Designing the Borg Tactical Cube - By Doug Drexler.
In the last few years we've seen more and more Borg ships. The most recent addition to their fleet is a tactical cube that was designed by Doug Drexler.

When it was time to design the tactical cube for "Unimatrix Zero," the art department had already left on hiatus, so the job was given to Foundation Imaging. Fortunately, their staff includes Doug Drexler, who spent several years in the art department of Deep Space Nine after a working in the makeup department of The Next Generation. "I'm the only guy on the Voyager team at Foundation who is is a sketcher. If Rick Sternbach is too busy, or the art department has left on hiatus, Rob Bonchune or Mojo will ask me to bash out ideas. This was the case when I worked in the DS9 art department as well. If John Eaves was busy I would pinch-hit. I enjoy designing, but I think that I wouldn't want to be the lead illustrator. It's a tough job. This way I get to dabble."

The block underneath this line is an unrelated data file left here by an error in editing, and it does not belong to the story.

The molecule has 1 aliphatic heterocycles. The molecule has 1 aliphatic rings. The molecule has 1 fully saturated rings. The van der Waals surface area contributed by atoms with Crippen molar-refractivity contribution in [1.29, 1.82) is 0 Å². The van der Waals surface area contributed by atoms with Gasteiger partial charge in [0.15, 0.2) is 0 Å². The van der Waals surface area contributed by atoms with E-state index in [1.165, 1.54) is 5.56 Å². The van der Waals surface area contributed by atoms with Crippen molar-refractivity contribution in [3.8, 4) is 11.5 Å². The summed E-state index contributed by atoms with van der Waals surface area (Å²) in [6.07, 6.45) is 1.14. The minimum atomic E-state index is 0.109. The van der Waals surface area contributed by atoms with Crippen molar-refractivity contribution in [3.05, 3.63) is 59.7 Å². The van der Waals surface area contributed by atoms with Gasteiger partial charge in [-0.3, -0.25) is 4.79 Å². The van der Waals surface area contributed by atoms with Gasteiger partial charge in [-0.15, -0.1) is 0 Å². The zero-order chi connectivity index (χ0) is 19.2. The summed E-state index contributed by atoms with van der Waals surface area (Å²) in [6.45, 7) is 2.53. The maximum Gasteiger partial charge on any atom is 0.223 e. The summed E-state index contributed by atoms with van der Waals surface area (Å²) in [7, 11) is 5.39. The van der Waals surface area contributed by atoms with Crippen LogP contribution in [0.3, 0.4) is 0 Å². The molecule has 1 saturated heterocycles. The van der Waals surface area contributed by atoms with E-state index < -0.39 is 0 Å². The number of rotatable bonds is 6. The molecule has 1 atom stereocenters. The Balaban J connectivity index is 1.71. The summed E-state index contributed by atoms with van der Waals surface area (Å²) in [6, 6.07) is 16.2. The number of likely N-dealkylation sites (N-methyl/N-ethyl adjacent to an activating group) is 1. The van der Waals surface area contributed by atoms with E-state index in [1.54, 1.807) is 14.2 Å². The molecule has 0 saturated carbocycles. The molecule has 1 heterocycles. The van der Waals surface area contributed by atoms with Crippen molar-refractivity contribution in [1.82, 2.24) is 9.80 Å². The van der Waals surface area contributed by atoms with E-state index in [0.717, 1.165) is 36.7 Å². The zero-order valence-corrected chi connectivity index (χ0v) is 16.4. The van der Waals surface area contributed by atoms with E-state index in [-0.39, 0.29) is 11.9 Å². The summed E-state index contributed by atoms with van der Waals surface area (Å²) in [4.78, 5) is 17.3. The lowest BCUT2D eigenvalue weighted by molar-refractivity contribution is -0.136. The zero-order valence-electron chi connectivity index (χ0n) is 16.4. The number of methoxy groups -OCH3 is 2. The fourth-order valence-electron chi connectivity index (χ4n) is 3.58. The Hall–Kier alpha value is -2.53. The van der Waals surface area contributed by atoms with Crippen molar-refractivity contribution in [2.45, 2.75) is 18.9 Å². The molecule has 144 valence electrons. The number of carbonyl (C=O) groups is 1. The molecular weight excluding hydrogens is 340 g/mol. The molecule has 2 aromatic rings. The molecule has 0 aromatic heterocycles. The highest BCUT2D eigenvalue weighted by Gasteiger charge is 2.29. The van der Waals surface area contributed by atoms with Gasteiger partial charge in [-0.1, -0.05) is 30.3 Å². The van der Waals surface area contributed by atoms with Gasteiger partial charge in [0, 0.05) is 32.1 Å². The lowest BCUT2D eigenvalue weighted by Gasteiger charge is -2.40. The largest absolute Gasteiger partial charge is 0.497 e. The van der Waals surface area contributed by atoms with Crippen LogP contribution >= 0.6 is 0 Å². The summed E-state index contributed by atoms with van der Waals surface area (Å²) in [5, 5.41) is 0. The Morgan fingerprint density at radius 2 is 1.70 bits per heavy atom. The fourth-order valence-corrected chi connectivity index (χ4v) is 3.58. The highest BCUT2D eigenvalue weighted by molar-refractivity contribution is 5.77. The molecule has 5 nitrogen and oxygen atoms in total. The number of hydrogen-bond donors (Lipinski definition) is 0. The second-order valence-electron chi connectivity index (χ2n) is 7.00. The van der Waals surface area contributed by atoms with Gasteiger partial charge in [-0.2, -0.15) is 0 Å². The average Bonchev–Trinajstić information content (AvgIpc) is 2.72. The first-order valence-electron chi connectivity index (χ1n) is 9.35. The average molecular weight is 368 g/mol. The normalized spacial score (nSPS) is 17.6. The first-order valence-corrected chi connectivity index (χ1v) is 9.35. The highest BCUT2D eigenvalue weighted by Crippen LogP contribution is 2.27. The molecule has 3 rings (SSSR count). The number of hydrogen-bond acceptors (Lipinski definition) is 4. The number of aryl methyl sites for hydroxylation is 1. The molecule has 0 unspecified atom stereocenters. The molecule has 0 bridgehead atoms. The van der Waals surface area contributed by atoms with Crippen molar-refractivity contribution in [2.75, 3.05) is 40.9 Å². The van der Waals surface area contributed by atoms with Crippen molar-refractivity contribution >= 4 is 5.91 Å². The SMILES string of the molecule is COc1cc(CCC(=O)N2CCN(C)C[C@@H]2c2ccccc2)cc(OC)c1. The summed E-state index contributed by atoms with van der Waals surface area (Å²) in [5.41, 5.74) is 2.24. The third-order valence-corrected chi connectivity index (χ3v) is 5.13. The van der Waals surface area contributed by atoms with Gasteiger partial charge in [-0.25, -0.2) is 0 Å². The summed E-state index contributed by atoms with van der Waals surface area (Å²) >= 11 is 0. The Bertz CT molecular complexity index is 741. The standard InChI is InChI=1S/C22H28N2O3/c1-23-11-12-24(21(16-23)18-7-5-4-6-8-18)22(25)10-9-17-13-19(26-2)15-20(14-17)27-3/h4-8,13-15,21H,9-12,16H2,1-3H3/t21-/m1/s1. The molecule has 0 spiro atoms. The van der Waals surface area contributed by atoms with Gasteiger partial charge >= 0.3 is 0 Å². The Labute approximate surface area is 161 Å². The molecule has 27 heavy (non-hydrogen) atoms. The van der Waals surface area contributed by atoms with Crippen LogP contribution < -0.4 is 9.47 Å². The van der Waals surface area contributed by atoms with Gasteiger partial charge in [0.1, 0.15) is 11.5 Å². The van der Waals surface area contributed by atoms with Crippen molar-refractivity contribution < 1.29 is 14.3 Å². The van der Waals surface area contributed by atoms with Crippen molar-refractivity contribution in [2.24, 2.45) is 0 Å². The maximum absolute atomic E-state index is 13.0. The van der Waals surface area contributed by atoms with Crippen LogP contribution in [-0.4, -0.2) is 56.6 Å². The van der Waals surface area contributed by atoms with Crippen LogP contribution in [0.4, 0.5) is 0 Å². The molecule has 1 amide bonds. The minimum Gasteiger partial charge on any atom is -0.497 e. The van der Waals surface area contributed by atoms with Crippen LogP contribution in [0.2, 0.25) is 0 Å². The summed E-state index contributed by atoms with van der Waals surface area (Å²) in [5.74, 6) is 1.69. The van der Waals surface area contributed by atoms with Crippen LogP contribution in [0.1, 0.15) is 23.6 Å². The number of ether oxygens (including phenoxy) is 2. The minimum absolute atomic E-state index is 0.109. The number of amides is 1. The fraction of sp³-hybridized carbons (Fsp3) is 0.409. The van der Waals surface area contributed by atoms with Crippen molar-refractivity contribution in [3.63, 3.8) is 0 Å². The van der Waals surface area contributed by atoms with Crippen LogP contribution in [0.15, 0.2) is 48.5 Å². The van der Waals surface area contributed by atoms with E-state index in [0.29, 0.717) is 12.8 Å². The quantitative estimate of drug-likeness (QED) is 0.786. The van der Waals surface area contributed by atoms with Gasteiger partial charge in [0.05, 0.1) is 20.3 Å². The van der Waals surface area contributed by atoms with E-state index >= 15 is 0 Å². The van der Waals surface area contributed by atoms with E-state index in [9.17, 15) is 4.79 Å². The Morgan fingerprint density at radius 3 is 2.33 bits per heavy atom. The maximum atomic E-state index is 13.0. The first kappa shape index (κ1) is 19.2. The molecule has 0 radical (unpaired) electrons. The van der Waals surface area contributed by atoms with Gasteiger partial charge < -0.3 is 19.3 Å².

"When Rob told me that they wanted a new type of Borg cube I was kind of amused. After all, a cube is a cube, right?" With this difficult brief in mind, Doug sat down and worked up several rough sketches. He says experience has taught him that this is the best way to work. "I like to give the producers a bunch of sketched concepts to look at rather than work one idea into an illustrative masterpiece. It's a misdirection of energy. If the idea doesn't sell as a sketch, the concept probably isn't strong enough." The script didn't give Doug much help; as he remembers, it simply called for a "battle cube," which implied that it had to more threatening than the standard cube. "Ya gotta love that! I tried adding a lot of sharp pointy masts, spears, and antennas. As a joke I even drew one up that was a pyramid. You know, the UPN symbol ... a square, a ball, and a triangle. So far, Borg ship design has been a cube and a ball. The pyramid would have completed the thing with tongue planted firmly in cheek. I knew the powers-that-be wanted a cube, but I couldn't resist." Doug describes the drawing that was chosen as basically "a Borg cube wearing a flak jacket!" Having designed the ship, he handed it on to his friend Koji Kuramura, who built the final model. "Koji sits right behind me. As he worked, he'd call me over for a look-see and I'd put in my two-cents' worth. If he needed clarification or more detailed sketched I would kick a few out for him." Doug says that the most of the detailing was added at this stage. "You'll notice that my sketches are done in rather broad strokes. They're all there in the model. It's crazy to try to spell out all the mega-nooks and hyper-crannies of a Borg contrivance."